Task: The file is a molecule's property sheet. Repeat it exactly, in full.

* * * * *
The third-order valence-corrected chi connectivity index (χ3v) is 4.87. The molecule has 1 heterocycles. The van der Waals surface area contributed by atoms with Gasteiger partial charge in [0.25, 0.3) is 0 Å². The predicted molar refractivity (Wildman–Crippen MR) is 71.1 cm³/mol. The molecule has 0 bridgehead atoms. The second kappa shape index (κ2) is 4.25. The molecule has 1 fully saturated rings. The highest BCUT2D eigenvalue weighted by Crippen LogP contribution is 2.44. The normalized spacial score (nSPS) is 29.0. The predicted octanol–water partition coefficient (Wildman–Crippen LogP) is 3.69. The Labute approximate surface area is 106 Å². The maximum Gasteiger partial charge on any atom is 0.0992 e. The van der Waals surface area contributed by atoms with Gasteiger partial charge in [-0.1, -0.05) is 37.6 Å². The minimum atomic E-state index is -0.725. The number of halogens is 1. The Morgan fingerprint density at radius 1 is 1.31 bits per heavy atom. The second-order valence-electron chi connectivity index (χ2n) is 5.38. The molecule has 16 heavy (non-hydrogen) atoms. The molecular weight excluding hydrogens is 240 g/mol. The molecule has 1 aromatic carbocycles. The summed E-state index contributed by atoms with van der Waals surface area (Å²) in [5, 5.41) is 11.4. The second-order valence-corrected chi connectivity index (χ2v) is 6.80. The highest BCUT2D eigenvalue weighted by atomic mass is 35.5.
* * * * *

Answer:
The third-order valence-corrected chi connectivity index (χ3v) is 4.87. The molecule has 1 heterocycles. The van der Waals surface area contributed by atoms with Gasteiger partial charge in [0.25, 0.3) is 0 Å². The predicted molar refractivity (Wildman–Crippen MR) is 71.1 cm³/mol. The molecule has 0 bridgehead atoms. The second kappa shape index (κ2) is 4.25. The molecule has 1 fully saturated rings. The highest BCUT2D eigenvalue weighted by Crippen LogP contribution is 2.44. The normalized spacial score (nSPS) is 29.0. The predicted octanol–water partition coefficient (Wildman–Crippen LogP) is 3.69. The Labute approximate surface area is 106 Å². The maximum Gasteiger partial charge on any atom is 0.0992 e. The van der Waals surface area contributed by atoms with Gasteiger partial charge in [-0.1, -0.05) is 37.6 Å². The minimum atomic E-state index is -0.725. The number of halogens is 1. The Morgan fingerprint density at radius 1 is 1.31 bits per heavy atom. The second-order valence-electron chi connectivity index (χ2n) is 5.38. The molecule has 16 heavy (non-hydrogen) atoms. The molecular weight excluding hydrogens is 240 g/mol. The molecule has 1 aromatic carbocycles. The summed E-state index contributed by atoms with van der Waals surface area (Å²) in [5, 5.41) is 11.4. The second-order valence-corrected chi connectivity index (χ2v) is 6.80. The highest BCUT2D eigenvalue weighted by atomic mass is 35.5.